50 YEARS OF PLASTIC MACHINING EXPERIENCE
Marshall Manufacturing Company has a long history of machining plastics.
It began in the early 1970’s, when the owner was approached by a then “new technology company” seeking prototype filtration components. This product was envisioned for the commercial liquid filtration industry.
Should I Machine My Plastic Part?
In many cases plastic components can be molded, however there may be many good reasons for machining.
Small to moderate quantities:
Low to medium production quantities are often a motive for machining a plastic part in place of molding. Depending upon the complexity of a plastic component, the cost of a mold can range from several thousands of dollars to as much as $250,000. Often when a customer has low to medium quantity needs, machining may be less expensive than molding, because the expense of the mold amortized over a smaller number of parts may prove to be cost prohibitive.
Very Close Tolerances
One of our customers had a need to hold very tight tolerances on a plastic part. The part feature tolerances couldn’t be held in the molding process. These tolerances could however be held in the CNC Swiss machine.
A Parting Line
A “parting line” may be another cause for choosing to machine a plastic component. Often when designing a mold, a parting line appears on the molded plastic part where the A-Side of the mold matches up with the B-Side of the mold. There are some occasions where that surface of a molded part must be free of blemishes, and in some cases a parting line renders the plastic part as nonfunctional. This would be another reason to machine a plastic part rather than mold it.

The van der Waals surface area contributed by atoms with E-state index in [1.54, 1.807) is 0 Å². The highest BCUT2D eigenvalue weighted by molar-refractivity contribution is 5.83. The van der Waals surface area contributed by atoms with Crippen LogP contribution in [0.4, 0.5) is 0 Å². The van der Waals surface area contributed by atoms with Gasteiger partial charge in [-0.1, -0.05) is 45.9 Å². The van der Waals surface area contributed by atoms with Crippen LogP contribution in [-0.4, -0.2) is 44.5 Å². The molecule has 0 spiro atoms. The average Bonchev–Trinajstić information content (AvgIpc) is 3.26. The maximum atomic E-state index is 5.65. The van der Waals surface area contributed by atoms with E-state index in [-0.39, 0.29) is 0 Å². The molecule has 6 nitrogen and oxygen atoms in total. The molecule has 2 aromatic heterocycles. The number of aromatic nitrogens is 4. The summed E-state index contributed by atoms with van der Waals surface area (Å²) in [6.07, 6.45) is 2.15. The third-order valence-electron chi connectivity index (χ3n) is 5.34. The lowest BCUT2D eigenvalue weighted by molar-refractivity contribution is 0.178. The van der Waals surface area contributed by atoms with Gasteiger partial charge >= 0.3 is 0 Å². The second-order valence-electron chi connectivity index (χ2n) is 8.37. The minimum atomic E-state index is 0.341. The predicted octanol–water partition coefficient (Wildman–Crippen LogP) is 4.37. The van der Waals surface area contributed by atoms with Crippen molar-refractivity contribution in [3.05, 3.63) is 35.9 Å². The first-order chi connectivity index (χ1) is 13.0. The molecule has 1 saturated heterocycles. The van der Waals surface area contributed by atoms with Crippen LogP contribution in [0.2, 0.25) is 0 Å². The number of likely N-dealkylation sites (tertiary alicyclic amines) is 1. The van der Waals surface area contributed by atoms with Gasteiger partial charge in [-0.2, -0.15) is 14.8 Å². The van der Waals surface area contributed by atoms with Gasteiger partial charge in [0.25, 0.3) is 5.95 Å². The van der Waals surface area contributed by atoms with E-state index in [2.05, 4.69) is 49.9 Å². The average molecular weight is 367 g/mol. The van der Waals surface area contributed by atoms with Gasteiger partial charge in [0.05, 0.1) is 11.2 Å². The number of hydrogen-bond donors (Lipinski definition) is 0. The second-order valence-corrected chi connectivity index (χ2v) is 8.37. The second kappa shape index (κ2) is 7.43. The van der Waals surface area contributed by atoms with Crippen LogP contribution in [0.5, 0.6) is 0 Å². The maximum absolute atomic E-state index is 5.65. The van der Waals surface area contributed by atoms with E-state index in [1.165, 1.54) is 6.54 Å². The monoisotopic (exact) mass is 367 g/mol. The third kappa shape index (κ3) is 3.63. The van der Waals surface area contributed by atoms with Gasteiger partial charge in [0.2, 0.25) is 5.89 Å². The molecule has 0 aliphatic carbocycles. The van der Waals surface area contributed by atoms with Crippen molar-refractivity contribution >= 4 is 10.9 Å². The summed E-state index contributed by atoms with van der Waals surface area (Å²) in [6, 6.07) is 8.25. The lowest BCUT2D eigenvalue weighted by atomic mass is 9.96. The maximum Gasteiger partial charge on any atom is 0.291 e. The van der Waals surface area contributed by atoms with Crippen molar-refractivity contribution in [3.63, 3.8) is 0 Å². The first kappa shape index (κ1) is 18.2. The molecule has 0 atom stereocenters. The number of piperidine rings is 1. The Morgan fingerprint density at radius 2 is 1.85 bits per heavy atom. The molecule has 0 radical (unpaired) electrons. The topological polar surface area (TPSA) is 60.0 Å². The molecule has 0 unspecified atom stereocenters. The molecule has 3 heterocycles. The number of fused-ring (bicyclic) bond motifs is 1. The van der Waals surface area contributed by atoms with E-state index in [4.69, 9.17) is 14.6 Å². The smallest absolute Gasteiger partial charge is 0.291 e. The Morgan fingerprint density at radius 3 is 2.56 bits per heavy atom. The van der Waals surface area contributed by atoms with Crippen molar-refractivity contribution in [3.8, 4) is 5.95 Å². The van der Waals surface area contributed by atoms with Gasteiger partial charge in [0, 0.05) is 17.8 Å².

In the molding process, the term “draft” is used to describe the necessary taper build into the mold so the part can be ejected from the mold. In most cases, without draft, the part would either not release from the mold or be damaged during the ejection process. This may be an additional reason that a part would require machining rather than molding. Some components may need to be cylindrical and would not function when designed with a taper.